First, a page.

Both the African village and the American slave community, each with a strong sense of kinship, were extended families.
Two of my enslaved ancestors were raped by their enslavers, but the word "rape" has been avoided by generations of the women's descendants. The word evokes pain and shame. Many members of my family are more comfortable referring to the unwanted sexual encounters between the enslaving men and their enslaved women "visiting."
The National Great Blacks in Wax Museum in Baltimore, Maryland includes a realistic representation of a slave ship. It is a physically safe but emotionally traumatic place to visit. Though as many as fifty percent of the captives died during the Middle Passage. The survivers , including the children, must have had astounding inner strength.
After being kidnapped from villages in kingdoms throughout much of West and Central Africa and before being chained together in the bowels of wretched slave ships headed for Europe or across the Atlantic Ocean to the New World, African people were held for weeks, sometimes months, in forts that came to be called "castles."
In 1441, "Prince Henry The Navigator," the governor of Lagos, Portugal, sent two ships to Africa to find ivory and gold. The explorers returned with twenty kidnapped Africans. Thus began the transatlantic slave trade, an event so monumental that in the history of the world nothing would come close to the destruction this dispersal of men, women, and children wrought on human freedom.
My ancestor Mandy, stolen from Ghana, lost everything she knew and everyone she loved, but the enslaved community in her new home in America embraced her.
Over the years, I learned that slavery and racism had left an indelible imprint, a birthmark on America. It was up to me to deal with it.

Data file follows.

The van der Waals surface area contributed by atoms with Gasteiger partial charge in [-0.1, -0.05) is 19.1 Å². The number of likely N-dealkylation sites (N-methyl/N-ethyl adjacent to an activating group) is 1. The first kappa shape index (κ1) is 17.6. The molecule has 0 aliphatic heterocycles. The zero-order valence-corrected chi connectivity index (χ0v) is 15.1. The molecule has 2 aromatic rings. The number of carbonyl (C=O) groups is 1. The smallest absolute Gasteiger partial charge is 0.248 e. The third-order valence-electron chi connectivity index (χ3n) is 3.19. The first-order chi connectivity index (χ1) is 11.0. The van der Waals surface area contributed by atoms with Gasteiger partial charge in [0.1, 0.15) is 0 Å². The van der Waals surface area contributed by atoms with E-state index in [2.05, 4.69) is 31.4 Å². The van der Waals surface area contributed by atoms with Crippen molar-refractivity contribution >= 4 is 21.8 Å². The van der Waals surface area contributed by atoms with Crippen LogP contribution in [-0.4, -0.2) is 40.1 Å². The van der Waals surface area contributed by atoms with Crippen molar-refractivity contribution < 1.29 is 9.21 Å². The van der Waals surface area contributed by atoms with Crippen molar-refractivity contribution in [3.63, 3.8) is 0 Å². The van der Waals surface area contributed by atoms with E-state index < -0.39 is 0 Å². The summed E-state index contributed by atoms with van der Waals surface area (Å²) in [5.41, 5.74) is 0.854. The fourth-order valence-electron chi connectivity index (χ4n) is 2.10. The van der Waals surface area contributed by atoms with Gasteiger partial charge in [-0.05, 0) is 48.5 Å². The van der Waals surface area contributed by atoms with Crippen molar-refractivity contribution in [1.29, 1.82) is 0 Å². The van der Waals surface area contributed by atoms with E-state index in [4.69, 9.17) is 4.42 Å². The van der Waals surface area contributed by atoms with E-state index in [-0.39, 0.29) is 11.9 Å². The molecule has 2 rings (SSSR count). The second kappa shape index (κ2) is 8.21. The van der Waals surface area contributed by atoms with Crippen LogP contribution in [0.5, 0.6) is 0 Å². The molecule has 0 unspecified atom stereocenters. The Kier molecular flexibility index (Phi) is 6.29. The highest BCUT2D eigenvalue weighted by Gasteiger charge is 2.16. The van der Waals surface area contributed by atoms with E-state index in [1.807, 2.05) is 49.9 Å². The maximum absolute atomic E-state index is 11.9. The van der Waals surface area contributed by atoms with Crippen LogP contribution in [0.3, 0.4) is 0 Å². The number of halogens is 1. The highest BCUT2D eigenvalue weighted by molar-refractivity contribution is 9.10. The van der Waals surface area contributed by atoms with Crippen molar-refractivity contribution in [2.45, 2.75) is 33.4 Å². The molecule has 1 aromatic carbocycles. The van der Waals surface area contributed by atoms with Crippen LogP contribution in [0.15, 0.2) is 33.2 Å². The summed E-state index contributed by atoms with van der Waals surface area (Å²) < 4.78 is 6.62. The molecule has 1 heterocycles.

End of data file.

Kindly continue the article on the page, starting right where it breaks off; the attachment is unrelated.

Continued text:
My first train ride would become, like Mom’s had for her, the most vivid memory of my childhood. And it would reveal that escape from the mores of the South was not easy.
Children in the Jim Crow South experienced many first-hand lessons about racial segregation. It was enforced in all public places. Trains were not exempt.
When chosing a home for his family, my grandfather wanted one along the railroad tracks that ran through his small country town in Texas. Trains, he thought, carried physical and cultural connections to the broader world.
William Fauklner once famously said, "The past is never dead. It's not even past." For me, the past is alive in family memorablilia and the stories told from generation to generation. It is in my values and beliefs. The past is in how I try to live my life.
To tell our complete family histories, we must share the sorrows and joys, missteps and successes, flaws and strengths of our ancestors. These qualities and experiences, bad and good, help determine who we are.
Our credo, 'Always remember--you're a Madison. You come from African slaves and a president,' has guided my family, especially the griots and griottes (oral historians), for more than 200 years.
As I wrote this book, Mandy, my family's first African ancestor in America, shared with me memories of her life, first in Africa, then in Virginia.
Each item in the box of family memorablia tells a story and reveals something about the person who once owned it.
I was five years old when my mother started telling me our family stories, many years before I became our oral historian and many years before I began writing this book.
Mandy was my family's first African ancestor in America. As I was researching and writing, I came to feel so close to her that knew what she wanted me to know and share about her. This was her first message to me.
Without the ancient West African tradition of oral history, I would not have known I am a descendent of a slave and President James Madison, and I would not have been able to write this book.